A Reuters reporter joined a visit of Badr when it was opening in late 2021 and was shown pristine medical equipment and female inmates doing artwork and sewing. At the time, an official described the prison as part of a shift towards a “correctional” approach that reflected “the extent of progress and modernisation” in Egypt’s detention system.
The Interior Ministry has said inmates have space for exercise, religious worship and training.
It also says Badr is focused on “rehabilitation”, in line with a five-year human rights strategy published in 2021 – one of several initiatives in the past 18 months that include phasing out a state of emergency that was in place for years, pardoning some prisoners and setting up a political dialogue.
In late 2021, Egypt also opened another new facility at Wadi El Natrun, north-west of Cairo, where well-known Egyptian-British activist, Alaa Abd El-Fattah is held.
Critics, including activists, relatives of detainees, rights groups and opposition figures, describe the steps as largely cosmetic and say jails still hold many prisoners of conscience.
After Sisi led the ouster of elected President Mohamed Mursi, a member of the Muslim Brotherhood, when he was Army Chief in 2013, the Islamist Movement was banned and many members and backers jailed. Mursi was imprisoned and then collapsed and died in a courtroom in Tora in 2019.
At Badr, in two cases, prisoners in urgent need of healthcare were left for hours without treatment as inmates banged on walls or doors to get attention, according to the relative of one of the inmates and Amr Hashad, an EFHR researcher.
Some of those in Badr 3 wing are Muslim Brotherhood members or sympathisers of the group held under terrorism charges, said Hussein Baoumi of Amnesty International which, in October, described the wing as having “horrific and punitive conditions”.
“Based on our assessment, it’s intentional to subject the prisoners to inhumane conditions solely because of their identity and political background,” Baoumi said.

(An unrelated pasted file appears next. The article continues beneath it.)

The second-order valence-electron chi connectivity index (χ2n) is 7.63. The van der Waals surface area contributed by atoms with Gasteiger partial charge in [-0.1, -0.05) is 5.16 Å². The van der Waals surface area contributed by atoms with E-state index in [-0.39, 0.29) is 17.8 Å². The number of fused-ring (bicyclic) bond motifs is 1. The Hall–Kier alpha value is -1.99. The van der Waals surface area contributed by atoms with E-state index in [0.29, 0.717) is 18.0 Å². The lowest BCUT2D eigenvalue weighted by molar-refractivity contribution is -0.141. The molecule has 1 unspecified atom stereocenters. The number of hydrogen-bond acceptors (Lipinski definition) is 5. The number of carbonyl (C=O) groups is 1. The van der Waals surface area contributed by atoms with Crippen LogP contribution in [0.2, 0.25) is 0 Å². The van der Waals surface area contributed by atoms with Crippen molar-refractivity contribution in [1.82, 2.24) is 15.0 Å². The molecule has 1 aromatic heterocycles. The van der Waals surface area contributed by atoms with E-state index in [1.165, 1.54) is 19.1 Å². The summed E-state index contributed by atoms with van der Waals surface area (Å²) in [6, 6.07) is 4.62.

Relatives say they have struggled more than at Tora to get news, visit or deliver medicine or food items. One mother, whose son was arrested on terrorism charges in 2017, then transferred from Tora to Badr 3 in June, said she last saw him in 2019, when his face was pressed against the window of a truck transferring him to court.
“We have no information at all, we don’t visit them, we don’t see them, we don’t know anything about them, there are no letters or phone calls,” she said.
Other relatives of those inside say inmates struggle to communicate with each other because cell doors do not have slits or windows, and prisoners are monitored by cameras in cells that are constantly lit, which they say was not the case at Tora.
Inmates who try to pass information about conditions have been stopped in the past. Baoumi and Nabeh Al-Ganadi, a lawyer at the Egyptian Initiative for Personal Rights, said the microphone had been cut in virtual hearings, on one occasion when a prisoner tried to report beating and, another time, when a prisoner sought to describe the death of an inmate.
A handwritten note smuggled out by Badr 3 prisoners, seen by Reuters, said those who protest against conditions had clothes and blankets removed or were sent into cramped confinement with only a piece of bread and small lump of cheese to eat per day.
Ganadi said he had attended a virtual hearing in November, at which about 50 prisoners held on terrorism charges at Badr 3 complained of a lack of medical treatment, exercise, hot water and family visits.